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A blackish/navy blue bird with bright red eyes and white markings on its wings
Information icon Eastern black rail. Photo by Christy Hand, SCDNR.


  • A backhoe breaks apart a dam in a stream
    Information icon Heavy machinery gets to work removing the Congaree Creek Dam near Columbia, SC. Photo by Kaley Lawrence, SCDNR.

    Small dam scheduled to be removed from Columbia-area creek

    May 16, 2019 | 4 minute read

    Through a successful partnership, the South Carolina Department of Natural Resources (SCDNR), American Rivers, Congaree Riverkeeper and the United States Fish and Wildlife Service (Service) are happy to announce plans to remove a small dam from one Columbia-area creek starting May 21. Removal of the small sheet pile dam in the Congaree Creek would result in restoring the natural flow of the stream, improving habitat for aquatic species, and removing a safety hazard for boaters.  Read the full story...

  • New regional director to head southeastern conservation efforts Fish and Wildlife Service

    December 10, 2018 | 2 minute read

    Service officials announced late last month that Leopoldo “Leo” Miranda will head the Service’s Southeast Region. The tract encompasses 10 southeastern states as well as Puerto Rico and the U.S. Virgin Islands.  Read the full story...

  • Seven small brownish-yellow mussels held in open hands by a biologist.
    Information icon Atlantic pigtoes ready for release. Photo by USFWS.

    Fish and Wildlife Service proposes threatened status for declining mussel

    October 10, 2018 | 5 minute read

    The Atlantic pigtoe, a freshwater mussel native to waters from Virginia to Georgia, has lost more than half of its historical range, and remaining populations may not be sustainable over time. To help this species and its habitat, the U.S. Fish and Wildlife Service is proposing to extend protection for it as a threatened species under the Endangered Species Act (ESA). The Service also has identified areas that are essential for conservation of this freshwater mussel and proposes to designate 539 river miles in 16 units as critical habitat.  Read the full story...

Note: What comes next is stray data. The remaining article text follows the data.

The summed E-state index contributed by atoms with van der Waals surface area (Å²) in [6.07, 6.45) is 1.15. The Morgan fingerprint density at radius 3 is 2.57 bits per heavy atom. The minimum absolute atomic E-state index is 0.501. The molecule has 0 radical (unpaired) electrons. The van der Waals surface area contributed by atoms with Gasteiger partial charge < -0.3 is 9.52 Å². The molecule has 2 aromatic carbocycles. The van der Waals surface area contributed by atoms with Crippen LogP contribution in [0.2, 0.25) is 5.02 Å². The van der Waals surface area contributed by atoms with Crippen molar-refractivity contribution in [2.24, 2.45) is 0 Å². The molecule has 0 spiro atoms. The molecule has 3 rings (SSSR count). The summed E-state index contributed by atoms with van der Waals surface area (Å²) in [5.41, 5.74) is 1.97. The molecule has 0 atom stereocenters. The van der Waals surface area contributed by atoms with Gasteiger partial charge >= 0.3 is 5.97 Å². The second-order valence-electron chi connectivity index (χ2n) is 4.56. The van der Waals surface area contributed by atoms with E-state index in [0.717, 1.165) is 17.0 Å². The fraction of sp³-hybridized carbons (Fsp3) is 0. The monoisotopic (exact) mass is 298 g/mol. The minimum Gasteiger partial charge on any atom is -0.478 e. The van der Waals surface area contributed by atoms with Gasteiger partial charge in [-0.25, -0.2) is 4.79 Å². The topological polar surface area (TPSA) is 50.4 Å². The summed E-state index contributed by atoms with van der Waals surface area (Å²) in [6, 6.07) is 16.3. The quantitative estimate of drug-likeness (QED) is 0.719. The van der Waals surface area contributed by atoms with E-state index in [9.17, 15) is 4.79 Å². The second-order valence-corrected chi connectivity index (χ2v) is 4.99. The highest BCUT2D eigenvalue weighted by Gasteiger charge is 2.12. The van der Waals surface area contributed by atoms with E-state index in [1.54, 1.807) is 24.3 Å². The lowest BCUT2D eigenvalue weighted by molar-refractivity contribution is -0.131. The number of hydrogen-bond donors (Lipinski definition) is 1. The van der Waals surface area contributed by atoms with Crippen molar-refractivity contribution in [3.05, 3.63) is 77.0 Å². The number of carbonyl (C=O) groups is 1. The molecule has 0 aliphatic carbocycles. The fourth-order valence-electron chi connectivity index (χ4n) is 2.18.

• A small black bird with red eyes walks in the marsh grasses.
    Information icon Eastern black rail. Photo © Tom Johnson, used with permission, The Macaulay Library at the Cornell Lab of Ornithology.

    Service proposes to list the eastern black rail as threatened under the Endangered Species Act

    October 5, 2018 | 5 minute read

    The U.S. Fish and Wildlife Service and its partners are working to protect a small, secretive marsh bird that is in steep decline. Some populations of the eastern black rail along the Atlantic coast have dropped by as much as 90 percent, and with a relatively small total population remaining across the eastern United States, the Service is proposing to list the subspecies as threatened under the Endangered Species Act (ESA).  Read the full story...

  • A sea bird from below with black feathers around the edges of its wings and a white breast with the ocean in the background.
    Information icon Black-capped petrel off the coast of Cape Hatteras, NC. Photo © Brian Patteson,, used with permission.

    U.S. Fish and Wildlife Service proposes Endangered Species Act protection for “little devil” Caribbean seabird

    October 5, 2018 | 4 minute read

    The future is uncertain for the black-capped petrel, a seabird that breeds in remote mountains on the Caribbean island of Hispaniola and forages in open ocean waters up the U.S. Eastern Seaboard as far north as off the coast of Virginia. After reviewing the best available scientific and commercial data in a peer-reviewed species status assessment (SSA), the U.S. Fish and Wildlife Service has determined the petrel is a threatened species under the Endangered Species Act (ESA), meaning it is likely to become endangered within the foreseeable future throughout all or a significant portion of its range.  Read the full story...

  • A huge circular cloud formation covering a huge portion of the visible earth as seen from space.
    Information icon Hurricane Florence is pictured from the International Space Station as a category 1 storm as it was making landfall near Wrightsville Beach, North Carolina. Photo by NASA.

    Waters rise as storm crawls

    September 15, 2018 | 2 minute read

    Tropical Storm Florence, no longer a hurricane, continues moving slowly across the Carolinas, dumping historic amounts of rainfall on areas already under water. After making landfall Friday morning on the North Carolina coast, the storm is now headed toward Columbia, South Carolina, said meteorologist Denver Ingram. He briefed officials Saturday with the U.S. Fish and Wildlife Service (Service), who have been monitoring the storm from the Service’s Atlanta regional offices.  Read the full story...

  • The sun over a round, blue earth covered in part by an enormous circular cloud formation
    Information icon Hurricane Florence from space on September 14, 2018. Photo by Ricky Arnold, NASA.

    Storm weakens, wanders

    September 14, 2018 | 2 minute read

    Hurricane Florence hit the coast of North Carolina Friday morning, weakening as it struck near Wilmington. But, even with its winds subsiding, the storm remained a threat to coastal areas in at least two states. Florence, once a Category 4 hurricane, is now Category 1, said Kevin Scasny, a U.S. Fish and Wildlife Service (Service) meteorologist. Though its winds, he said this morning, occasionally gusted to 90 mph. Even so, Scasny said in a telephone call with Service officials in Atlanta, the storm is a significant hazard — and will remain so for several days.  Read the full story...

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